HEC Forum

, Volume 25, Issue 3, pp 211–227

Beyond Trail Blazing: A Roadmap for New Healthcare Ethics Leaders (and the People Who Hire Them)

Article

Abstract

This article is intended to serve as a roadmap to help new healthcare ethics leaders establish or renew an ethics program in a healthcare organization. The authors share a systemic step-by-step process for navigating this early career passage. In this paper, we describe five critical success strategies and provide explanations and concrete tools to help get you on the road to success as quickly and painlessly as possible. We will discuss how to define your role; diagnose your organization’s needs; build important relationships; and develop a strategic plan for starting or revitalizing an ethics program. We also review some of the more personal challenges that may be encountered along the way, and identify social supports and self-care strategies. The advice we provide grows out of reflections on our collective experience as new ethics leaders in three Ontario healthcare organizations.

Keywords

Ethics leadership Healthcare ethics roles Healthcare ethics program Ethics planning 

References

  1. Agich, G. (2003). Joining the team: Ethics consultation at the Cleveland Clinic”. HEC Forum, 15(4), 310–322.CrossRefGoogle Scholar
  2. American Society for Bioethics and Humanities (ASBH). (2011). Core competencies and emerging standards for health care ethics consultation (2nd ed.). Glenview: ASBH.Google Scholar
  3. Chidwick, P., Faith, K., Godkin, D., & Hardingham, L. (2004). Clinical education of ethicists: The role of a clinical ethics fellowship. BMC Medical Ethics, 5(6).Google Scholar
  4. Chidwick, P., Bell, J., Connolly, E., Coughlin, M., Frolic, A., Hardingham, L., et al. (2010). Exploring a model role description for ethicists. HEC Forum, 22(1), 31–40.CrossRefGoogle Scholar
  5. Fox, E., Myers, S., & Pearlman, R. A. (2007). Ethics consultation in United States hospitals: a national survey. The American Journal of Bioethics, 7(2), 13–25.CrossRefGoogle Scholar
  6. Frolic, A., & Chidwick, P. (2010). A pilot qualititative study of “conflicts of interest and/or conflicting interests” among Canadian bioethicists. Part 2: Defining and managing conflicts of interest. HEC Forum, 22(1), 19–29.CrossRefGoogle Scholar
  7. Gibson, J., Godkin, D., Tracy, S., & MacRae, S. (2008). Innovative strategies to improve effectiveness in clinical ethics. In P. Singer & A. Viens (Eds.), The Cambridge textbook of bioethics (pp. 322–328) Cambridge: Cambridge University Press.Google Scholar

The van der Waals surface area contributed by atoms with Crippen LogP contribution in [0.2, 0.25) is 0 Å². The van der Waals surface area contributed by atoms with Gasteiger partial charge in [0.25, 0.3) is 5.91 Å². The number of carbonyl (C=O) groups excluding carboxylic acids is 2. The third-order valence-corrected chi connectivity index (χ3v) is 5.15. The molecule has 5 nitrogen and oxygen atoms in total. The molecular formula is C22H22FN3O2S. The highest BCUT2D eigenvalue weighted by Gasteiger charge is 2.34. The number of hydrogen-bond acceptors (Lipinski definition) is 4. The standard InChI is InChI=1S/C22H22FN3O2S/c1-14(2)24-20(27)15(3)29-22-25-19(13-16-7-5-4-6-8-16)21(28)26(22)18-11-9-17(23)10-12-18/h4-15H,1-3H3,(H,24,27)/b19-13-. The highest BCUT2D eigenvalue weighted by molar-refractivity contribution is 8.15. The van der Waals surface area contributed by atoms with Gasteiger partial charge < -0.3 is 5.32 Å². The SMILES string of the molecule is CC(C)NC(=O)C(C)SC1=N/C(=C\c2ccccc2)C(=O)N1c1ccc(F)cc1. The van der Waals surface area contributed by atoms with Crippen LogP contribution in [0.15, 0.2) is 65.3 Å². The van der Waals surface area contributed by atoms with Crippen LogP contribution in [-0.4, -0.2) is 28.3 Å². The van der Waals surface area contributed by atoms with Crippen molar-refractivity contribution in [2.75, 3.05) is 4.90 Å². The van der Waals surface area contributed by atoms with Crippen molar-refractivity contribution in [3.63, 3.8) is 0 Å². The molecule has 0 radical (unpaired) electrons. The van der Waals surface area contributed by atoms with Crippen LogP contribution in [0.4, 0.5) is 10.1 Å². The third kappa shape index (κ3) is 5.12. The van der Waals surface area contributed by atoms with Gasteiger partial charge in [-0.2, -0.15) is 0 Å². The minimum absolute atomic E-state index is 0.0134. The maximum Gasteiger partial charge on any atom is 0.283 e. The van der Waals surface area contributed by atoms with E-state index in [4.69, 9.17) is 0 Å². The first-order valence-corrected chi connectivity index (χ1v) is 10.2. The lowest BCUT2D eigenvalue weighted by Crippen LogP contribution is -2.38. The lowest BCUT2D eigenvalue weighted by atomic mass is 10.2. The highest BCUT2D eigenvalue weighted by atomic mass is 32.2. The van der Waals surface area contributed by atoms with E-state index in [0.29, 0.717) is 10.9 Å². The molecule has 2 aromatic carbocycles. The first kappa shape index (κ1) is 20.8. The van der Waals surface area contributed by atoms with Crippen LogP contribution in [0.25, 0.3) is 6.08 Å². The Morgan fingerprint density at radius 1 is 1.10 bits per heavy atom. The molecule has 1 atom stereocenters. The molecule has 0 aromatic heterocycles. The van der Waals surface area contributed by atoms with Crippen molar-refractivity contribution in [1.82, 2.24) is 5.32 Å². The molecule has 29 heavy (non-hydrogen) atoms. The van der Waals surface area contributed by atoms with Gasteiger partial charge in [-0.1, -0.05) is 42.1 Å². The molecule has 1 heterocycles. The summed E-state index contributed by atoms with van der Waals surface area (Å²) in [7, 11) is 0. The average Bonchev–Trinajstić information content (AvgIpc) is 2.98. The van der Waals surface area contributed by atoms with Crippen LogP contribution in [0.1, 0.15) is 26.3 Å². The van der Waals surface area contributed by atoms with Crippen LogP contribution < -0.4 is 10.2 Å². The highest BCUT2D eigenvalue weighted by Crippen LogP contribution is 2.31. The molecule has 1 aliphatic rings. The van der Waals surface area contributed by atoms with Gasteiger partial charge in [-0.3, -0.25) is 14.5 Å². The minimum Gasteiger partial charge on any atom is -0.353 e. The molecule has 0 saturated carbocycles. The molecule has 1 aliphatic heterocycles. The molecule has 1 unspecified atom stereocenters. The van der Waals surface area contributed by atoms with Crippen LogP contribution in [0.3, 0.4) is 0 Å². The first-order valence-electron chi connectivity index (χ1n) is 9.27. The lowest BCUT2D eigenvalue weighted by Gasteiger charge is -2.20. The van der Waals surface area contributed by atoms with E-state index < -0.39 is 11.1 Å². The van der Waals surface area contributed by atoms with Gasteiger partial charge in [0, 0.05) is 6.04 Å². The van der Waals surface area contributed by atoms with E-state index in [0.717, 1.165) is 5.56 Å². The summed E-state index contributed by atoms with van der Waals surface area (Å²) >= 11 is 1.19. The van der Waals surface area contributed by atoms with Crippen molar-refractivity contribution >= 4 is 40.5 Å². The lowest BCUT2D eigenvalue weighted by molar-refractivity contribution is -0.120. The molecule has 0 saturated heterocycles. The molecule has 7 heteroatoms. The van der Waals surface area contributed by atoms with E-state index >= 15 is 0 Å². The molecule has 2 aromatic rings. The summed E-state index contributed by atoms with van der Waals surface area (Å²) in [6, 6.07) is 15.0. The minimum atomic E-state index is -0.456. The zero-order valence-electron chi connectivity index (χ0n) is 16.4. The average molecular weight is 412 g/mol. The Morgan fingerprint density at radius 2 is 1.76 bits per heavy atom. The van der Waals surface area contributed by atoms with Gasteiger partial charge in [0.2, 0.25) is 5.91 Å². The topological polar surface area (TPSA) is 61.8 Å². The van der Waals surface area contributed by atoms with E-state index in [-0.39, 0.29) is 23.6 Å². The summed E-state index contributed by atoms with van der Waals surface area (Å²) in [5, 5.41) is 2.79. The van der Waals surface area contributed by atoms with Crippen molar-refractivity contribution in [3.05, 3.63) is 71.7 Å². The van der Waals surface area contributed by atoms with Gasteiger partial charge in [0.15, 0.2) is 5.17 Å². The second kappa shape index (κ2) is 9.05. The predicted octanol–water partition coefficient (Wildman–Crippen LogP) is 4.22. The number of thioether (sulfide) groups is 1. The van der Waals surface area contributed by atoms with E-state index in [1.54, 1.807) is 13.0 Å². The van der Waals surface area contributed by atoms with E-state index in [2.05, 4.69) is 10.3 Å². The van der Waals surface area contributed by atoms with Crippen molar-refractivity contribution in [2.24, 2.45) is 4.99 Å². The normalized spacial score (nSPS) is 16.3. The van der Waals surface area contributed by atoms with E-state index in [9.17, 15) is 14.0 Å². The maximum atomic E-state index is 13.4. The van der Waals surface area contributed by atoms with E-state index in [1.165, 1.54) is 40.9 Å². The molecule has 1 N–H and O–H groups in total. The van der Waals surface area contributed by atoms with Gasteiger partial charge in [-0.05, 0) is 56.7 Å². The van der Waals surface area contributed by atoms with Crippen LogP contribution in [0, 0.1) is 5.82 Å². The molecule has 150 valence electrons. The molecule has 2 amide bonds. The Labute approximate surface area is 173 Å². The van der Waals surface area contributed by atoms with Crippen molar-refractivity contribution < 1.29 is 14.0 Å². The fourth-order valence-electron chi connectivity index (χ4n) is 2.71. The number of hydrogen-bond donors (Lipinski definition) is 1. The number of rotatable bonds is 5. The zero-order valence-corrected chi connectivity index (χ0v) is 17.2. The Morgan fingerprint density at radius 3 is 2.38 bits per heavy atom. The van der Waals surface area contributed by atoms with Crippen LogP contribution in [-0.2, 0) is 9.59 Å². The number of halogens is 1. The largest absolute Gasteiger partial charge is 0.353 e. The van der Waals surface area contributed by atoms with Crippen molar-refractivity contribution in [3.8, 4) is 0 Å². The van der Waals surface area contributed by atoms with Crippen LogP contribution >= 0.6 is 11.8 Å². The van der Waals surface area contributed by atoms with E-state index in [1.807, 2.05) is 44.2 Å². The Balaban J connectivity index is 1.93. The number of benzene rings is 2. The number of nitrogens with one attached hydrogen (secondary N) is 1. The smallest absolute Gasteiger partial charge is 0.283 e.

8. Joint Centre for Bioethics. (2006). 10 year report. Toronto, ON: University of Toronto.Google Scholar
  9. McRae, S., Chidwick, P., Berry, S., Secker, B., Hebert, P., Zlotnik Shaul, R., et al. (2005). Clinical bioethics integration, sustainability, and accountability: the Hub and Spokes strategy. The Journal of Medical Ethics, 31, 256–261.CrossRefGoogle Scholar
  10. Rubin, S. B., & Zoloth, L. (2000). Dead wrong: Error in clinical ethics consultation. In S. B. Rubin & L. Zoloth (Eds.), Margin of error: The ethics of mistakes in the practice of medicine (pp. 195–216). Hagerstown, MD: University Publishing Group.Google Scholar
  11. Tarzian, A. J. (2009). Credentials for clinical ethics consultation—Are we there yet? HEC Forum, 21(3), 241–248.CrossRefGoogle Scholar
  12. Watkins, M. (2003). The first 90 days: Critical success strategies for new leaders at all levels. Boston, MA: Harvard Business Review Press.Google Scholar

Copyright information

© Springer Science+Business Media B.V. 2012

Authors and Affiliations

  1. 1.Office of BioethicsQueen’s UniversityKingstonCanada
  2. 2.Kingston General HospitalKingstonCanada
  3. 3.Hamilton Health SciencesHamiltonCanada
  4. 4.Department of Family MedicineMcMaster UniversityHamiltonCanada
  5. 5.London Health Sciences CentreLondonCanada

Personalised recommendations